“It’s an extremely tedious writing process,” adds Smith. “If anyone isn’t feeling a riff, we scrap it and have to find something we’re all happy with. It can be super-frustrating in the moment, but in the end, we have something better. We want everything we write to be a step up and I think we achieved that with Bleed the Future.”
The album is accompanied by a concept developed by Aleron that begs the question: What happens when humans start giving birth to non-humans? Born from a weird dream the vocalist had, Bleed the Future’s concept does not have finality or a conclusion. It does, however, posit a few ethical dilemmas to ties into Archspire’s long-running science fiction themes.
“I thought about what if those things they were giving birth to could actually benefit them in the future so they wouldn’t want to reject them,” says Aleron. “What would happen to the humans that weren’t born? Would they go to a different dimension? I played with that whole idea because I hadn’t seen a horror movie where that was the theme. It worked for all the songs. The only social commentary is that people don’t know what they’re giving birth to — if you put someone on this planet, you don’t know whether they’re going to be good or evil.”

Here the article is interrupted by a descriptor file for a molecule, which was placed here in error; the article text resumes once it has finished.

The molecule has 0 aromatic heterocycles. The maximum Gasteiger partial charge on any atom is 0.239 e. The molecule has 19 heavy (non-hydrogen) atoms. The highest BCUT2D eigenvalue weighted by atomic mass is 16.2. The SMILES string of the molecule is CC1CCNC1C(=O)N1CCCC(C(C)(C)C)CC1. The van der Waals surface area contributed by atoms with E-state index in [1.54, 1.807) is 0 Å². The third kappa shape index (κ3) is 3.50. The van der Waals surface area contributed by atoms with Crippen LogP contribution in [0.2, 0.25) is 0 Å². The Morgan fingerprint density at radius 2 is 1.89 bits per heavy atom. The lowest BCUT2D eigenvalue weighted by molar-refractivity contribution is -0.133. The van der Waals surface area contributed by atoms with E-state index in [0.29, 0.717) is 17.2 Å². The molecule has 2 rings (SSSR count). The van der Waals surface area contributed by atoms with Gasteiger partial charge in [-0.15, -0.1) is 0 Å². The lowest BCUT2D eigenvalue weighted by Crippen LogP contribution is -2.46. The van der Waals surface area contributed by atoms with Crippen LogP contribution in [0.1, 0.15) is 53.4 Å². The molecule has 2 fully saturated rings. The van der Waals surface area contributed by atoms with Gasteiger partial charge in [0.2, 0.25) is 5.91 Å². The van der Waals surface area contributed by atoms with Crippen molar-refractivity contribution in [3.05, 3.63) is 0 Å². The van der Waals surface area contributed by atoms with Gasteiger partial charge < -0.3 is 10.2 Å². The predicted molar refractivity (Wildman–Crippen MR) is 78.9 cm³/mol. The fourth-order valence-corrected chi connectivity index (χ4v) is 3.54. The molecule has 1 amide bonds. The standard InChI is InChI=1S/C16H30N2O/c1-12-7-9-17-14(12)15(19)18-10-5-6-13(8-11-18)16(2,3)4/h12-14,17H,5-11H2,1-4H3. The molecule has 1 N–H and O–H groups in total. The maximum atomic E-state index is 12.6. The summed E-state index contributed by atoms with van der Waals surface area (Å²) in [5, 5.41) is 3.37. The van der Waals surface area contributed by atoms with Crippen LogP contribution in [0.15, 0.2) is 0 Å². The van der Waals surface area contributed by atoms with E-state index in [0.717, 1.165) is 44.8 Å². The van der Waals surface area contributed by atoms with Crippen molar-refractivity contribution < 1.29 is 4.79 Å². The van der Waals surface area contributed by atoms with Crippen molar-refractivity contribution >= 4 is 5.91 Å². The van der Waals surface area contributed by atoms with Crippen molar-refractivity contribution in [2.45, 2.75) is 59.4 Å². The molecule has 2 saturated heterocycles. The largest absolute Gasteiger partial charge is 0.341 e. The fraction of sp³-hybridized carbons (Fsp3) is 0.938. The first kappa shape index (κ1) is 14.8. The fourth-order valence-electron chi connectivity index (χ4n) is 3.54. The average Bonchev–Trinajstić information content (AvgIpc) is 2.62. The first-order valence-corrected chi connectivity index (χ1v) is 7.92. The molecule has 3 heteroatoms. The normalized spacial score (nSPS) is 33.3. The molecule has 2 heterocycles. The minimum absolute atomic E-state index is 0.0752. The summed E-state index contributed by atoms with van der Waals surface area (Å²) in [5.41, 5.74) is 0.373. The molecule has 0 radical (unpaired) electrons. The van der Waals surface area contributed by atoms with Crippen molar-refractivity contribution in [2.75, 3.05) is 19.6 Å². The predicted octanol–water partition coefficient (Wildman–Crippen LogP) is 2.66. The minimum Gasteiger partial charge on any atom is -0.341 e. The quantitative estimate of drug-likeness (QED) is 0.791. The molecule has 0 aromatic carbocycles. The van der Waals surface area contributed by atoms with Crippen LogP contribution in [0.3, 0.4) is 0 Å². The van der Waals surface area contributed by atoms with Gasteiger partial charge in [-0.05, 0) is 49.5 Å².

Bleed the Future was recorded in October and November 2020 at Flatline Audio in Colorado with producer/engineer Dave Otero. This was the second consecutive album the band worked with Otero. According to Morelli, the recording process was seamless. “Dave was already familiar with what we each can do individually,” he says. “This time, he was more prepared to tackle those elements. How he tracks was more focused on what we were capable of and I think it really shows here.”
As live show activity for 2021 hangs in the balance (Archspire currently has dates lined up for November), the pandemic has prompted many bands to re-think their new album release dates as well as how to stay visible in a world currently without touring. But, with a fanbase that has embraced the band’s online presence that includes playthroughs, tutorials and now, cooking shows (!), Archspire heads into the Bleed the Future album cycle the benefactors of their commitment to touring and, most of all, position as one of death metal’s most forward-thinking bands.
“We have a lot of awesome fans, so I think they’ll be there to support us and pick up the album because they like the music,” says Lamb. “We’re a self-managed band; we’ve been working with the same label for ten years and I think the outcome will be good. Would it had been better if we had been on a full North American tour starting a week before the album release? Sure, but I think people will come out and support us through other means. As soon as we’re ready to go back on tour and everybody is safe to do so, we’ll be out there.”